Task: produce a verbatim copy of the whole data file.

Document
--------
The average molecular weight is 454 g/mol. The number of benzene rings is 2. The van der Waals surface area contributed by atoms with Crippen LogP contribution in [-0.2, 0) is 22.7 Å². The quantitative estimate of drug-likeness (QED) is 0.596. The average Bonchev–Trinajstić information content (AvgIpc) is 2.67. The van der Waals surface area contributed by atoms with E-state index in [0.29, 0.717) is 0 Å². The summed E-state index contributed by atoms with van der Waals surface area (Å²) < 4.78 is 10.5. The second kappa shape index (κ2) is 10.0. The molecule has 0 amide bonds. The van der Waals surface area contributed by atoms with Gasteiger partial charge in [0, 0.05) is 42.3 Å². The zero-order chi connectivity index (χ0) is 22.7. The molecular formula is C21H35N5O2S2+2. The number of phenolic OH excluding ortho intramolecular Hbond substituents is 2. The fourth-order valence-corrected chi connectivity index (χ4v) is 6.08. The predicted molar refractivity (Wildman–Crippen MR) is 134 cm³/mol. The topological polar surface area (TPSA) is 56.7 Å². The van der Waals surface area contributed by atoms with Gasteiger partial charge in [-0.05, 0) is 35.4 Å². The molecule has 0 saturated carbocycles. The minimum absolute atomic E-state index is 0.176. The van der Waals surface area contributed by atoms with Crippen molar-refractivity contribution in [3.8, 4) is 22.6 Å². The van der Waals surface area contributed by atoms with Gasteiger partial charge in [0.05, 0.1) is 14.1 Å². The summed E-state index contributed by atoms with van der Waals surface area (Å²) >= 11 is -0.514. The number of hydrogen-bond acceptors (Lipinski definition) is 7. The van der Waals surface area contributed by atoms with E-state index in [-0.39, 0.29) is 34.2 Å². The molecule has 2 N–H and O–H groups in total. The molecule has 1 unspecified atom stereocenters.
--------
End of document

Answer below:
The average molecular weight is 454 g/mol. The number of benzene rings is 2. The van der Waals surface area contributed by atoms with Crippen LogP contribution in [-0.2, 0) is 22.7 Å². The quantitative estimate of drug-likeness (QED) is 0.596. The average Bonchev–Trinajstić information content (AvgIpc) is 2.67. The van der Waals surface area contributed by atoms with E-state index in [0.29, 0.717) is 0 Å². The summed E-state index contributed by atoms with van der Waals surface area (Å²) < 4.78 is 10.5. The second kappa shape index (κ2) is 10.0. The molecule has 0 amide bonds. The van der Waals surface area contributed by atoms with Gasteiger partial charge in [0, 0.05) is 42.3 Å². The zero-order chi connectivity index (χ0) is 22.7. The molecular formula is C21H35N5O2S2+2. The number of phenolic OH excluding ortho intramolecular Hbond substituents is 2. The fourth-order valence-corrected chi connectivity index (χ4v) is 6.08. The predicted molar refractivity (Wildman–Crippen MR) is 134 cm³/mol. The topological polar surface area (TPSA) is 56.7 Å². The van der Waals surface area contributed by atoms with Gasteiger partial charge in [-0.05, 0) is 35.4 Å². The molecule has 0 saturated carbocycles. The minimum absolute atomic E-state index is 0.176. The van der Waals surface area contributed by atoms with Crippen molar-refractivity contribution in [3.8, 4) is 22.6 Å². The van der Waals surface area contributed by atoms with Gasteiger partial charge in [0.05, 0.1) is 14.1 Å². The summed E-state index contributed by atoms with van der Waals surface area (Å²) >= 11 is -0.514. The number of hydrogen-bond acceptors (Lipinski definition) is 7. The van der Waals surface area contributed by atoms with E-state index in [-0.39, 0.29) is 34.2 Å². The molecule has 2 N–H and O–H groups in total. The molecule has 1 unspecified atom stereocenters.